THE LIFE OF DAVID GALE|
U.S. Release Date:
February 21, 2003
Producer: Nicolas Cage
Cast: Kevin Spacey, Kate Winslet, Laura Linney, Melissa McCarthy
Running Time: 2 hours and 10 minutes
MPAA Rating: R (violent images, nudity, language and sexuality)
One's reaction to The Life of David Gale is dependent on one's political and philosophical point of reference. For those moviegoers who are for the death penalty, the two hours or so they will waste watching Alan Parker's newest political diatribe will give them an idea of what it must be like waiting on death row—incessant boredom turning to a plea for a quick, clean ending. For those opposed to the death penalty, they will find The Life of David Gale a justification of ending what they see as the ultimate example of man's inhumanity to man—maybe.
On closer inspection, the ostensibly liberal thrill ride, which concerns the last days of philosophy professor and death row inmate David Gale, is almost a condemnation of those trying to end the practice. Gale and his colleagues at the liberal anti-death penalty group DeathWatch come off as the same kind of zealots that Parker seems to be deriding on the right—brass, rationalistic and stunningly irrational loudmouths who will do anything to further their cause.
That Gale (Kevin Spacey) is a philosophy professor is significant because he does put his life where his philosophy guides him—death row. After being convicted of killing fellow professor and DeathWatch activist Constance (Laura Linney in the most thankless role of her career), Gale patiently sits on death row until a few days before his execution when he requests ace magazine reporter Bitsey Bloom (Kate Winslet in an equally wasted performance) to hear his story. There are conditions. Bitsey's publication is to pay Gale's family $500,000, she is not to record the interview and, apparently, is to ask no questions and allow herself to be led around by the nose by the apparatus that put Gale on death row.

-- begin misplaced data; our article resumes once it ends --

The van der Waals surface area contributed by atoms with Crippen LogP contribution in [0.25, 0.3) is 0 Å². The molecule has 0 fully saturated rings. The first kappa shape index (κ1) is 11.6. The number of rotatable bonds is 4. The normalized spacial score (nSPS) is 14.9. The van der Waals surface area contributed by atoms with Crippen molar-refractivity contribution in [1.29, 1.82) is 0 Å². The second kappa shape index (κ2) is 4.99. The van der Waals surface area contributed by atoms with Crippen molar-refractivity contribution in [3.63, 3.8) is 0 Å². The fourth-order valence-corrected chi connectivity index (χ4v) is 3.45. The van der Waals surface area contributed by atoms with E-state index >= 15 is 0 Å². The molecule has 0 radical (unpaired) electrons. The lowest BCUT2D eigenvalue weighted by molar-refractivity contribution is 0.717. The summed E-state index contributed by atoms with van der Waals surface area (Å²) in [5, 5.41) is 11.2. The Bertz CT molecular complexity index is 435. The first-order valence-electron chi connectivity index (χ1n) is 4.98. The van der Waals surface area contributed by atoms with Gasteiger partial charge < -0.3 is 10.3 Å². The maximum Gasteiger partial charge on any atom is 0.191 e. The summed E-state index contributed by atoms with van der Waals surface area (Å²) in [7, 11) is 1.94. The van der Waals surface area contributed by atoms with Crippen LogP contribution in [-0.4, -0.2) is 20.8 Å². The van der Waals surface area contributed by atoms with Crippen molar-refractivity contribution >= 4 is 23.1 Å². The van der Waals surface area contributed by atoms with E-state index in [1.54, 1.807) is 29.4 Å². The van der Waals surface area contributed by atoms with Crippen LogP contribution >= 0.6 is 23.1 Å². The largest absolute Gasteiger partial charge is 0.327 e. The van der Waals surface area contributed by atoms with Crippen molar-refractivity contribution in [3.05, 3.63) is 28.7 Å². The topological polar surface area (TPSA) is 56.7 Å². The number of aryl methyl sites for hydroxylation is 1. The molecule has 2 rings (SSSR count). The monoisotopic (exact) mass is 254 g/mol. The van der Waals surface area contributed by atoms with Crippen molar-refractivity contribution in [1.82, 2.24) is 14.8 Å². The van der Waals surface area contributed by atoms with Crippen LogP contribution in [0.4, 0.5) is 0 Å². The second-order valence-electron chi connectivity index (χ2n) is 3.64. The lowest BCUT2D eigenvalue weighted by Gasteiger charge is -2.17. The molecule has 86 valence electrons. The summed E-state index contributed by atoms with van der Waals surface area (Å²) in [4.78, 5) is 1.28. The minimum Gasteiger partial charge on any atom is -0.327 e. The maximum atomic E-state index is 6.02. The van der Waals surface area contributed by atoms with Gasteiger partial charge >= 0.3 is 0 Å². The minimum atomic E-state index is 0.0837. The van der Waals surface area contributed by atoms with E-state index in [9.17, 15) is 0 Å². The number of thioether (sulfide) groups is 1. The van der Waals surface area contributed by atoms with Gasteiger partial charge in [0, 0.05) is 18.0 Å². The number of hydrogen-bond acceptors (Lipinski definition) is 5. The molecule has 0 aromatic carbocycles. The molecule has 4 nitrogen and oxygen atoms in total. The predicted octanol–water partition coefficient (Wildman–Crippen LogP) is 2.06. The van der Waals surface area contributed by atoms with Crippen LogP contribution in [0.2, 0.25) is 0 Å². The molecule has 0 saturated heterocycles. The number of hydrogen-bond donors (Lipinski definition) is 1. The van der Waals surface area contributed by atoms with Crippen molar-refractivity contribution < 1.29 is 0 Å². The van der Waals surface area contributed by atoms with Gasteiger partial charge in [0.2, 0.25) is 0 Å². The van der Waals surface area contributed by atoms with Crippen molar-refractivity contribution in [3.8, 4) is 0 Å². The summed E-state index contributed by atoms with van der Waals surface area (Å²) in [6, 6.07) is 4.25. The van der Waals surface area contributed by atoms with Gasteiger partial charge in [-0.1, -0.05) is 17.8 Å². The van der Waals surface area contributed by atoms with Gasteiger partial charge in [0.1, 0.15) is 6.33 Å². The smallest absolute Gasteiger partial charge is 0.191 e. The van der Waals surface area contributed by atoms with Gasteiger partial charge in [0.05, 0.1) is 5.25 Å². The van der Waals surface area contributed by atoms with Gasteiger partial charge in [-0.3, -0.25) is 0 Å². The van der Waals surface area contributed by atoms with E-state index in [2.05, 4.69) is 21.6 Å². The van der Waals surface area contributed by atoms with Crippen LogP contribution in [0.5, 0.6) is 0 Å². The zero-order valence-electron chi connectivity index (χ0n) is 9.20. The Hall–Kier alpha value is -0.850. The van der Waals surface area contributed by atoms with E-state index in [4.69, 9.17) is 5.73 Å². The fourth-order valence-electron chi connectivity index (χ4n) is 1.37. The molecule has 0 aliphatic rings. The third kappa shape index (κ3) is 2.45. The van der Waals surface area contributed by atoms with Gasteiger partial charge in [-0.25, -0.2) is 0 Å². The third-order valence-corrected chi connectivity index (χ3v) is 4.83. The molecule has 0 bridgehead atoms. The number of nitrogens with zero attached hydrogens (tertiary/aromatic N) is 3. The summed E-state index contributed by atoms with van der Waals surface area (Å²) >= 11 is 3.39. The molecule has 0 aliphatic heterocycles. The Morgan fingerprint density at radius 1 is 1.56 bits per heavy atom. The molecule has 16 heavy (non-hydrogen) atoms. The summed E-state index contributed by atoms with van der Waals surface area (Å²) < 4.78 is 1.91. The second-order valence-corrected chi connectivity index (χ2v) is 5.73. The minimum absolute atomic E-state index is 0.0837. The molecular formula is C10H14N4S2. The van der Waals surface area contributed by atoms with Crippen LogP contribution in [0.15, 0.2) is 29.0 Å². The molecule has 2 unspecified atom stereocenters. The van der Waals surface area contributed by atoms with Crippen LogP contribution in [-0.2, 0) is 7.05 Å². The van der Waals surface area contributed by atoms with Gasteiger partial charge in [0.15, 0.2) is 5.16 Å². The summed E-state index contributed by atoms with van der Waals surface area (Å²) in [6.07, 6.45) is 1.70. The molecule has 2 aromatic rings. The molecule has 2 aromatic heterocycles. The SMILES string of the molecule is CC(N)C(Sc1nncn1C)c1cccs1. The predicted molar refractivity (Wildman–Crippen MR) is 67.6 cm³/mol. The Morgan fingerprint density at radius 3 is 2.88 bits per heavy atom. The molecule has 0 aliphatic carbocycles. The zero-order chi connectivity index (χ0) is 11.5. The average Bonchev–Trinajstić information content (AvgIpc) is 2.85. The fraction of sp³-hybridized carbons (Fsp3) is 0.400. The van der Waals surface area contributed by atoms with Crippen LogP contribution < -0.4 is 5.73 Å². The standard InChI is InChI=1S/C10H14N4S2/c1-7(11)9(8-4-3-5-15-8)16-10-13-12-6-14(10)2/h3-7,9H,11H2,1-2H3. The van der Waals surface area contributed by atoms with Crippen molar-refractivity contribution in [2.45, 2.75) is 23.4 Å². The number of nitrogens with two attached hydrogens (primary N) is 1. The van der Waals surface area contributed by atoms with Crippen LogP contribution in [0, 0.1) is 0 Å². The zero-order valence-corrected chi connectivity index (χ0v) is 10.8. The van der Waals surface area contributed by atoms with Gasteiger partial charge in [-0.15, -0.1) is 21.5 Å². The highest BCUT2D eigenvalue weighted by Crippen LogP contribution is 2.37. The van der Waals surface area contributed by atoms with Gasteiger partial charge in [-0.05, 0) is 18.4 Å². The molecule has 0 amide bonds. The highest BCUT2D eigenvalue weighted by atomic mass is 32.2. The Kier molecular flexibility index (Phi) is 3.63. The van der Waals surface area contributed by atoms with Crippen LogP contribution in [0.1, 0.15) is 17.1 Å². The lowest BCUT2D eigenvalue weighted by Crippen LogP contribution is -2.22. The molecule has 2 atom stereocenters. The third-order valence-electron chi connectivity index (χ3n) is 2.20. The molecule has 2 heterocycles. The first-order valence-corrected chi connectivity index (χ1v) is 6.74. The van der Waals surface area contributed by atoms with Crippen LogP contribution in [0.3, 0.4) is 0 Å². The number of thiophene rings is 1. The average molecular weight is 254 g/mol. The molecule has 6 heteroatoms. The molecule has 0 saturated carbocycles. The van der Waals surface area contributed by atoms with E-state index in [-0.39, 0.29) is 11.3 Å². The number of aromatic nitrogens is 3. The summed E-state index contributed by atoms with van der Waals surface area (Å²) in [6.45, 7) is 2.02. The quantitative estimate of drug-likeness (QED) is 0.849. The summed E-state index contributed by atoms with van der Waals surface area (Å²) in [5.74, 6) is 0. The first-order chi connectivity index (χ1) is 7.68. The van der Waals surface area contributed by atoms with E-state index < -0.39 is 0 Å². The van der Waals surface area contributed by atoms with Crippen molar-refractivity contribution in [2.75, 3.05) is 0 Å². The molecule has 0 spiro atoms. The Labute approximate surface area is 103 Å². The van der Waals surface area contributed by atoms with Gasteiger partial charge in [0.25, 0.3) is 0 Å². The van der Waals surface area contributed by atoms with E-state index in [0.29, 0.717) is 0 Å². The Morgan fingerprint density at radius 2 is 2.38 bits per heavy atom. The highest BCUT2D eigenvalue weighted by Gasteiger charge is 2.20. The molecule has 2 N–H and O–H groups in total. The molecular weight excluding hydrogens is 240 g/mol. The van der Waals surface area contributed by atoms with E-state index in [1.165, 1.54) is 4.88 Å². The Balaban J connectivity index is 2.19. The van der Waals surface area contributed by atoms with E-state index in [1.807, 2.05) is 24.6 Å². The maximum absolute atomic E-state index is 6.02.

Gale's interview is played out in a series of depressing, emotionally hollow flashbacks, which chronicle his descent from superstar philosophy professor to accused rapist (he was set up) to alcoholic pariah to death row inmate. Along the way we also have to endure Bitsey's so-called investigation, which includes being handed videotape showing Constance's murder hours before Gale's execution.
To be fair every thriller has a level of contrivance, but the gimmicks have to be realistic within the universe of the movie. The contrivances here—Bitsey's annoying intern Zack amongst them—are unrealistic in any universe, filmic or not. What could have been an interesting character study of a condemned man's last days and how the media constructs reality is sacrificed for a political point—the death penalty is bad and we must go to any lengths to stop it.
For all its cynicism, the movie is philosophically consistent right down to the protracted ending. However, it's really hard to say, in the end, if Parker has performed a service for the Left or has contributed artistic evidence as to why so many conservative pundits deride them.
Technically, The Life of David Gale is well executed with decent editing and pacing in spots and a good soundtrack by Parker's sons. The problem is the writing and the acting. Like many Academy Award winners, Spacey is slowly developing a schtick that's poised to ruin his career down the line. Winslet has really nothing to do except be annoyed or terrified. Linney is the only one among the principals who gives something approaching an effective or affecting performance, but not enough to sustain the picture.
A word of warning, the movie contains a horrific murder scene—probably one of the most disgusting ones I've ever seen—showing a naked Linney writhing in agony as she suffocates to death. There are also two intense and rather callous sex scenes.
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